The modern day Buffalo evolved into its current form around 7,000 years ago and is a smaller descendant of the Woolly Mammoth.  So abundant and successful were these giant herds that there roaming’s darkened the Western horizon line for miles and miles as far as the eye could see.  An 18th century observer noted that, “it would have been as easy to count the number of leaves in a forest as to calculate the number of buffalo on the Plains…” (William T. Hornaday from The Buffalo Hunters)  This enduring herd animal illustrates the immensity and abundance of land and sky that was the historical Western Great Plains.

The term ‘buffalo’ is used interchangeably with bison but ‘buffalo’ is a misnomer.  Just as the native tribes of the Western continents had no connections with the country of India after which Spanish explorers renamed them, the American bison have no connection with the Asiatic buffalo.  The American bison was mis-named ‘buffalo’ in the 16th century by French invaders who referred to their ‘good hides’ as ‘bufle.’  But the Lakota call this animal Tatanka.  And to them, it is Wakan (sacred.)

“The buffalo is very sacred to us. That animal was almost like a part of our selves, a part of our souls.  The buffalo gave us everything we needed.  Without it we were nothing.  Tepee, bed, blanket, coat, drum, water bags, food, a red hot stone dropped into his stomach became our soup kettle.  His horns were our spoons, bones our knives, our needles and awls.  The sinew made our bow strings, its ribs were our sleds, his hoofs became our rattles.  His mighty skull, with the pipe leaning against it, was our sacred altar.” – John Fire Lame Deer

photo by Hank Conner

Before gunpowder and domesticated horses arrived on the plains, native tribes hunted buffalo on foot with their bare hands.  Disguising themselves in wolf pelts, a stealthy hunter would slowly crawl on hands and knees in among a herd and quietly strike an individual calf without causing a disturbance big enough to light a stamped.  Should the hunter spook the herd, it often meant certain death.  In those times, the dangers of the hunt equaled the reward. The bison and the Plains tribes were energetically one peoples.



Buffalo medicine recognizes that life lives on life. Life eats life. And life is born from life.  The cycles of creation and destruction are not to be feared if honored with gratitude.  We do not have to struggle to achieve our goals when we honor the resources we already have.  Abundance does not come from working ‘hard.’  It comes from learning to enjoy the effort of our tasks. White Buffalo Calf Woman brought Buffalo medicine to the Lakota people as a gift in the form of a pipe.  Because of this, the lessons of Buffalo Medicine are found within the drifting blue smoke of the sacred peace pipe.  Smoke is used as medicine in Lakota ways and teaches that wealth is a state of mind no matter what your material objects add up to.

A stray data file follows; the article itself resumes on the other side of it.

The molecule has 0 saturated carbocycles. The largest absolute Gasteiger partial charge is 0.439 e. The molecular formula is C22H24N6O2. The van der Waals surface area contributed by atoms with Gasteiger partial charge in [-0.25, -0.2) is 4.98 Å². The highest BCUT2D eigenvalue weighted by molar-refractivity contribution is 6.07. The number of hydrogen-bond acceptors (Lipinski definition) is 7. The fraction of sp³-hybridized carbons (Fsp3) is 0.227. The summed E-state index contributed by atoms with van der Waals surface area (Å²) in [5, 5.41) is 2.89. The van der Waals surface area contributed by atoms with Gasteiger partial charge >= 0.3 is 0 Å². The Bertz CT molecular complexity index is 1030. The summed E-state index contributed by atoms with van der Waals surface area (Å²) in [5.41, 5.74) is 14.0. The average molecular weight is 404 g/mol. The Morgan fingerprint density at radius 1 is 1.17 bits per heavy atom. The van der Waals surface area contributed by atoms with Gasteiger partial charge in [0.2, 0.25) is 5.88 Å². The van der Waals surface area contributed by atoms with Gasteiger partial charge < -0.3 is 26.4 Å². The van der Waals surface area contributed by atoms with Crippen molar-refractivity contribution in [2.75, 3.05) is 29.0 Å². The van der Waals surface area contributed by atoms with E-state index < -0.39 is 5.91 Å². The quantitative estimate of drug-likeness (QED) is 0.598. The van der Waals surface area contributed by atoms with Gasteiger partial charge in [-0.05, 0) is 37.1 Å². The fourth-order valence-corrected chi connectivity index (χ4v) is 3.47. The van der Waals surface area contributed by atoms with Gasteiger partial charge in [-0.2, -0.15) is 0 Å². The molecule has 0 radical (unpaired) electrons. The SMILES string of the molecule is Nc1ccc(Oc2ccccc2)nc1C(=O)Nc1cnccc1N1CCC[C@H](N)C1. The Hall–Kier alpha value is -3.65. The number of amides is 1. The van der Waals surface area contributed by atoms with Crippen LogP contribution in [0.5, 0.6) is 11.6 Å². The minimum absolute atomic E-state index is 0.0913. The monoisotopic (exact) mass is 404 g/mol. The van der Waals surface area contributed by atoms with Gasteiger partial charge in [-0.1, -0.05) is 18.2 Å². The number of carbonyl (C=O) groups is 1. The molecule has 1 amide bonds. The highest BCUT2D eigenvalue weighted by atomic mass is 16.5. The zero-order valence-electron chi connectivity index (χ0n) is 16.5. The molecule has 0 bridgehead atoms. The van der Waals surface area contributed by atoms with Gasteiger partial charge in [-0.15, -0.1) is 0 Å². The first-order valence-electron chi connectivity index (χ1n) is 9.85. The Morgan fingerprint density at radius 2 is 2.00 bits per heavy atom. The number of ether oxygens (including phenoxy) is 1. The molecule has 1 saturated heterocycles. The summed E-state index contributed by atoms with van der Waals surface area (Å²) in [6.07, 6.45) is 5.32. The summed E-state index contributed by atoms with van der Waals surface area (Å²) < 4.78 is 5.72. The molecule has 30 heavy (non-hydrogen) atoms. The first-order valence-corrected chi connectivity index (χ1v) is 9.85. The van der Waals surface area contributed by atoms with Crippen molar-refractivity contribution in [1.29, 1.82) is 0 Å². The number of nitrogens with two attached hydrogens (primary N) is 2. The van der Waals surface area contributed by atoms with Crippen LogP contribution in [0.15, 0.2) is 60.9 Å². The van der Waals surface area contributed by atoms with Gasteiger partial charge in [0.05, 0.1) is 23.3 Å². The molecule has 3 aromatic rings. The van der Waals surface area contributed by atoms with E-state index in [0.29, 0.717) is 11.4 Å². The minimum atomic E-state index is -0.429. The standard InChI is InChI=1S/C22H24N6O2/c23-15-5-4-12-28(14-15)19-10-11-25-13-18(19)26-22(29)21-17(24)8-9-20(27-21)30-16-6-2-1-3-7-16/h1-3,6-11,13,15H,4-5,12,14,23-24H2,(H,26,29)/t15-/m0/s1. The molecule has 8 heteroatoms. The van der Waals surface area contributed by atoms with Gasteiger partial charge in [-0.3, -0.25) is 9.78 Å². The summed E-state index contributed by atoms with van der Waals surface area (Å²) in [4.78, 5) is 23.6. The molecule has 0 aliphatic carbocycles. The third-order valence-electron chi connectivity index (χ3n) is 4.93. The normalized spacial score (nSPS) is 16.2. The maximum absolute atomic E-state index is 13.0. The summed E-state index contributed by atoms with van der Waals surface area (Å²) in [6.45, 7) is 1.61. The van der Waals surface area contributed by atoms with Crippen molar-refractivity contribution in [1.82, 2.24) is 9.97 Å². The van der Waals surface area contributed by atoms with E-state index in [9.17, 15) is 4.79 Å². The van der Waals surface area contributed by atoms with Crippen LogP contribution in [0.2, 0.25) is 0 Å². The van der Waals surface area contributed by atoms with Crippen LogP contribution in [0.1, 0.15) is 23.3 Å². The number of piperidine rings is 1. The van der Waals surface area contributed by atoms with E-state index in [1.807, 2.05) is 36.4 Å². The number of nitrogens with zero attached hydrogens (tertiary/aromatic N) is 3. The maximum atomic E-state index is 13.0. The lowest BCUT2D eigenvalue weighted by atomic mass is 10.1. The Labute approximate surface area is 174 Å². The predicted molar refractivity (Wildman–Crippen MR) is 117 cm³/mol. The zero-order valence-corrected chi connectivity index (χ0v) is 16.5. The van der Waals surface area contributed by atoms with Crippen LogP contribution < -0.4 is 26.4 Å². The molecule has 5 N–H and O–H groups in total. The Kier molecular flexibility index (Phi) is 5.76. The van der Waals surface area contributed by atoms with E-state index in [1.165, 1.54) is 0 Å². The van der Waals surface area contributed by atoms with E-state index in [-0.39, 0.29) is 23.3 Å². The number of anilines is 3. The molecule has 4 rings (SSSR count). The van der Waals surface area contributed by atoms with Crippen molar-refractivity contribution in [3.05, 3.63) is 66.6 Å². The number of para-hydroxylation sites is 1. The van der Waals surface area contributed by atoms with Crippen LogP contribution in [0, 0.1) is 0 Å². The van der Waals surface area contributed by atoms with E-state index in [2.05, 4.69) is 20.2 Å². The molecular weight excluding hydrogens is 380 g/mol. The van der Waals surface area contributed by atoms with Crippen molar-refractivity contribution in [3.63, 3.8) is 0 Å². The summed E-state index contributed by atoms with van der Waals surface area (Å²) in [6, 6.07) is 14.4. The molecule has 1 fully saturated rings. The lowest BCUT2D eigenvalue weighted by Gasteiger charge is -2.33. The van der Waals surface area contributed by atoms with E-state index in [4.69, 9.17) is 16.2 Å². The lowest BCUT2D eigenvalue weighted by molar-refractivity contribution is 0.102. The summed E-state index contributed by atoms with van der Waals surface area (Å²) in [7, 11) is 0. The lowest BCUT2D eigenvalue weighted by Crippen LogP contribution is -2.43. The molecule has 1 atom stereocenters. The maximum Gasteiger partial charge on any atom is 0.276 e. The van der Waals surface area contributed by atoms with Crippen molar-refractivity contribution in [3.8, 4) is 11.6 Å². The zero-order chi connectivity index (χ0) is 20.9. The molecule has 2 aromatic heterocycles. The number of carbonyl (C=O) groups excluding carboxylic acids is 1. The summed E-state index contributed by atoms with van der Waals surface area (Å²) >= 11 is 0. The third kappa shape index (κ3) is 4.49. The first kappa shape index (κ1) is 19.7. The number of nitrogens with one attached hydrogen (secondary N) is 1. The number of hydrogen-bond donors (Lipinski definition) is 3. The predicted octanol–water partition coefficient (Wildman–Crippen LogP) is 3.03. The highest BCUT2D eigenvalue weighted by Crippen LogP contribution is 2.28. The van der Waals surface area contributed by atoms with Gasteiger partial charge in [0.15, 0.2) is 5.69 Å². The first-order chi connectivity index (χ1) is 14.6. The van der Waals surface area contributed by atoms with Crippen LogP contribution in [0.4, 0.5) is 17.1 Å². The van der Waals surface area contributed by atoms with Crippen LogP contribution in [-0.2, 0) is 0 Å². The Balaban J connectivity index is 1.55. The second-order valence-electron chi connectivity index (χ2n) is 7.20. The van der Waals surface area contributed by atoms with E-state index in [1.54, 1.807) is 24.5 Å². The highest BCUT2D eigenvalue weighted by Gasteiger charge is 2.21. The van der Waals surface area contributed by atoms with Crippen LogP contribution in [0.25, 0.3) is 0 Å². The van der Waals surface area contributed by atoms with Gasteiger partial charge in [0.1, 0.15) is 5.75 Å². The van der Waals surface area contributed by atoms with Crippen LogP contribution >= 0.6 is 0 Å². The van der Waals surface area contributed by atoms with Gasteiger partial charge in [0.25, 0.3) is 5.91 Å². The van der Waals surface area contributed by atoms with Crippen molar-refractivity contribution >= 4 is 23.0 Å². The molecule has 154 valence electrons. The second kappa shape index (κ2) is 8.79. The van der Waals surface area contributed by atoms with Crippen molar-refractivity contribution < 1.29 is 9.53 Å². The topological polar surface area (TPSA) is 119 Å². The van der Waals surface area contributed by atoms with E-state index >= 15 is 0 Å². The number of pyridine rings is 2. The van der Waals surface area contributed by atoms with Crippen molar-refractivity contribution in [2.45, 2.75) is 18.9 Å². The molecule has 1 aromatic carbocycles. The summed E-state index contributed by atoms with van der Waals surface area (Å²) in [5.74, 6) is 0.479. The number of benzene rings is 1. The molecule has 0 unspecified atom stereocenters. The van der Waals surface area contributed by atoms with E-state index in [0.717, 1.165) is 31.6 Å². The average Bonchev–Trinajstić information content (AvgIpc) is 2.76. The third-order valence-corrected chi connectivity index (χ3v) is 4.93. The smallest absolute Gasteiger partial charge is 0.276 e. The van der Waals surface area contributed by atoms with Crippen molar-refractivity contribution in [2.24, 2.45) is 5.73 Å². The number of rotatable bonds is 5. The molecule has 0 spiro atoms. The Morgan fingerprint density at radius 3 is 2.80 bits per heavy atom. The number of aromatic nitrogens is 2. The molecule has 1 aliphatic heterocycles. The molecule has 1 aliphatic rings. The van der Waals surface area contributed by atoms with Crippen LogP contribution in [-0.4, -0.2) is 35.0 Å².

When you are having fun, enjoying what you have, you are rich beyond measure.   If you find there is no enjoyment in the task before you, ask yourself if you should continue.   Have you secretly made a contract to suffer in the hopes that your suffering will deserve reward?  Is it time to change tactics? All you have in life is how you spend your time.  Suffering through a task in the hopes of some future gain is a confounding trick of the mind that will never return the profits you seek until you drop the the mental anguish and enjoy what you have, no matter how humble or grand.  Bison follows the easiest path.  Your personal path, though full of obstacles, is ultimately the easiest path you could take because it is the most fulfilling.  If you find you must continue in a task that seems a burden, ask yourself how you can make it fun.  Listen to the thoughts that cause your discontent. What conclusions have you made that are blocking your enjoyment? What judgments can you let go of to open the range of your experience?

by jwillis

Another message of Buffalo asks you to look at your relationship to prayer. A much abused word, prayer is not about folding your hands and asking unseen forces for the things you want.  A prayer in the Buffalo medicine way is a Shaman’s gesture of wonder and awe.  It is the act of beholding the magnificence of Earth and the cycles of life and death.  Buffalo reminds you to let go of your desires long enough to receive that which you desire.  If you are too full of wanting, how can you receive that which you want?  If Buffalo is meandering through the fields this month be grateful for what you have before seeking more.  By finding the sacred in the mundane we receive more than we could have ever imagined was there.

Joseph Campbell, the American Mythologist lectured on the messages found in the Buffalo Myths of the Plains tribes.  Listen here to his telling of how the Buffalo Dance ceremony came to be among the Black Foot tribes.

Buffalo Myth


Buffalo calls

Aho, Mitakuye Oyasin (for all my relations)